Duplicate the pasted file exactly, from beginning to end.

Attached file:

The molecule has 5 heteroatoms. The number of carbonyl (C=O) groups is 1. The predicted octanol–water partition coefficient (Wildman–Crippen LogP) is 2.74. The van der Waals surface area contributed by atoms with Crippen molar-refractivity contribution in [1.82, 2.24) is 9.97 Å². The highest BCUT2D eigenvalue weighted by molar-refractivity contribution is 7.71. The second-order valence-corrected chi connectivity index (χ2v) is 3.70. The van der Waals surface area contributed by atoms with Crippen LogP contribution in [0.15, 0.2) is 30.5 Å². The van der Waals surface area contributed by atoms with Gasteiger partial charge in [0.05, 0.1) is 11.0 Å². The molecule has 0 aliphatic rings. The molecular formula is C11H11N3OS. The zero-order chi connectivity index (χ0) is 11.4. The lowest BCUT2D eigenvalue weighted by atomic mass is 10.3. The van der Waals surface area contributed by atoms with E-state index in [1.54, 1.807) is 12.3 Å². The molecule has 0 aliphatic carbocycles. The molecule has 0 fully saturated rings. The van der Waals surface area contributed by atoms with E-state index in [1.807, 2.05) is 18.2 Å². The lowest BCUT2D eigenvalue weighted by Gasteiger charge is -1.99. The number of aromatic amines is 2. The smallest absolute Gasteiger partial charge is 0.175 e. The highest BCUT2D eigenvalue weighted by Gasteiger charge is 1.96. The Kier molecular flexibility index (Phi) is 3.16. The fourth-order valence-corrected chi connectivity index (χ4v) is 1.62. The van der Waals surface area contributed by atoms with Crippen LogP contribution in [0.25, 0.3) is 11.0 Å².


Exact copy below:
The molecule has 5 heteroatoms. The number of carbonyl (C=O) groups is 1. The predicted octanol–water partition coefficient (Wildman–Crippen LogP) is 2.74. The van der Waals surface area contributed by atoms with Crippen molar-refractivity contribution in [1.82, 2.24) is 9.97 Å². The highest BCUT2D eigenvalue weighted by molar-refractivity contribution is 7.71. The second-order valence-corrected chi connectivity index (χ2v) is 3.70. The van der Waals surface area contributed by atoms with Crippen LogP contribution in [0.15, 0.2) is 30.5 Å². The van der Waals surface area contributed by atoms with Gasteiger partial charge in [0.05, 0.1) is 11.0 Å². The molecule has 0 aliphatic rings. The molecular formula is C11H11N3OS. The zero-order chi connectivity index (χ0) is 11.4. The lowest BCUT2D eigenvalue weighted by atomic mass is 10.3. The van der Waals surface area contributed by atoms with E-state index in [1.54, 1.807) is 12.3 Å². The molecule has 0 aliphatic carbocycles. The molecule has 0 fully saturated rings. The van der Waals surface area contributed by atoms with E-state index in [1.807, 2.05) is 18.2 Å². The lowest BCUT2D eigenvalue weighted by Gasteiger charge is -1.99. The number of aromatic amines is 2. The smallest absolute Gasteiger partial charge is 0.175 e. The highest BCUT2D eigenvalue weighted by Gasteiger charge is 1.96. The Kier molecular flexibility index (Phi) is 3.16. The fourth-order valence-corrected chi connectivity index (χ4v) is 1.62. The van der Waals surface area contributed by atoms with Crippen LogP contribution in [0.25, 0.3) is 11.0 Å².